Am I the only one who's sort of sour about Jennifer Grey winning Dancing With the Stars? I mean, I don't know who Kyle is (should I?) and, well, there are other "teen activists" I'd rather see be crowned than Bristol Palin. But I still feel like Ms. Grey betrayed all the goofy-looking girls in the world when she got her nose job, after becoming a national heroine simply for being, as Patrick Swayze put it, "the cool, funky Jewish girl who gets the guy."
I'm aware of the hypocrisy that comes for judging someone on their looks when that's supposedly all I'm against. And Jennifer Grey has a right to do whatever she damn well wants to do with her body and face. That doesn't mean that I wasn't cringing as I watched her paso doble. Her technical proficiency was remarkable, certainly. But the paso doble, as any good teenaged drama geek circa 1992 knows from Strictly Ballroom, is a dance of passion. It's meant to mimic the bullfighter entering the ring; the lead is the matador, the follow, the cape, swirling around the matador in a tight but fluid dare. It's a dance that requires skill, yes, but also: bravado, courage—hell, it requires chutzpah.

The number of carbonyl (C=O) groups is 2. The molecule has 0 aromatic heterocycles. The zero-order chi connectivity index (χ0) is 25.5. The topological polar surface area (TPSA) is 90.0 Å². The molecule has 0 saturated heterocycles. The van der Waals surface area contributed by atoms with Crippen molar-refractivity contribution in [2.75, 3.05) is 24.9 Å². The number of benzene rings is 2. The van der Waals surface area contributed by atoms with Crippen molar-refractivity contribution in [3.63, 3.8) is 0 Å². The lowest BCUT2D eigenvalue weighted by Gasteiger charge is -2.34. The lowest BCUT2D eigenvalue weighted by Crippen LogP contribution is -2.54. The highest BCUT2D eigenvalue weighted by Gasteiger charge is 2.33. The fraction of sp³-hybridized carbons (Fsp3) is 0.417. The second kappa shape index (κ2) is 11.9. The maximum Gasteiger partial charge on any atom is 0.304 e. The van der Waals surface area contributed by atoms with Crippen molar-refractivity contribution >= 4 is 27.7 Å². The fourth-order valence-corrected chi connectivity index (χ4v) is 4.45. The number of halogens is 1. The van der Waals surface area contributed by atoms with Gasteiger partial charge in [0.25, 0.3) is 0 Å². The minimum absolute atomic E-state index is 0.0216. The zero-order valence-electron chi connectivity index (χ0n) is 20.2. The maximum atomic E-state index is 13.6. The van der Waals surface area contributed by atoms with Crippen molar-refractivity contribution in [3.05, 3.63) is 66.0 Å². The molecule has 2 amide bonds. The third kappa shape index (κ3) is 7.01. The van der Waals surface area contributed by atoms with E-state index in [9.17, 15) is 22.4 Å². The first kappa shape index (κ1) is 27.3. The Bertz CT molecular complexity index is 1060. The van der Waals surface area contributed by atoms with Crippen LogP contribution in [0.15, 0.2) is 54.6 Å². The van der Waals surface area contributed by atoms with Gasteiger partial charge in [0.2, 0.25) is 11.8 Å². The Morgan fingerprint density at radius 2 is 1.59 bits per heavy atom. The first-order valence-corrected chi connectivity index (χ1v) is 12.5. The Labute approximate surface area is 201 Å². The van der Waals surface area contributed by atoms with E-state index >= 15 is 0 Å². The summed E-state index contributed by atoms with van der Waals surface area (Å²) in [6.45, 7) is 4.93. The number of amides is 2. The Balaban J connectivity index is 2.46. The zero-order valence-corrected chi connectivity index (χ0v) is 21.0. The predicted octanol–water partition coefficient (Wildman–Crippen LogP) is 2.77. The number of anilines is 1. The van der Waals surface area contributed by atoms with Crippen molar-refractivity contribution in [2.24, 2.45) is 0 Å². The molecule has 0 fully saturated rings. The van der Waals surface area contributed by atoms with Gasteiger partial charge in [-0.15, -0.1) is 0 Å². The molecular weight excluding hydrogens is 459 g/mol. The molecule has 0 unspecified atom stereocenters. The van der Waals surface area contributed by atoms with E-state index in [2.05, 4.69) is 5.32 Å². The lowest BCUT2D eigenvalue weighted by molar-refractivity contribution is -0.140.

And sure, one's bravado, courage, and chutzpah isn't necessarily reflected in one's features. But it speaks volumes to me when I see a face that once had courage—the courage to be a teen dance queen despite nontraditional looks; the bravado to play Baby (Baby! Baby who nobody could put in the corner! Baby who always made the right choice, even when the right choice was the wrong choice! Baby whose courage inspired Johnny Freakin' Castle to be a better man! Baby who carried the watermelon!) ; the chutzpah to live her ethnicity—do her damndest to mimic the intensity that appeared to come so naturally more than 20 years prior. Jennifer Grey's new face, courtesy of a nose job she's publicly regretted, showed little of that character. I take comfort in her public regret, much as I wish I didn't care, much as I wish I could take a more libertarian attitude toward the whole thing. I wish that I could have received her triumph on Dancing With the Stars in the way I received Baby's so long ago—as a woman claiming what she felt was rightfully hers, the perception of others be damned.
I can't, though. I wanted Baby to stand for something I wanted at the age I first met her; I didn't want my proxy to womanhood to have the human foibles I had. As long as I'm stuck with those foibles I want my messengers to be purer than myself. Jennifer, your dance was perfect. Baby, your dance was brilliant.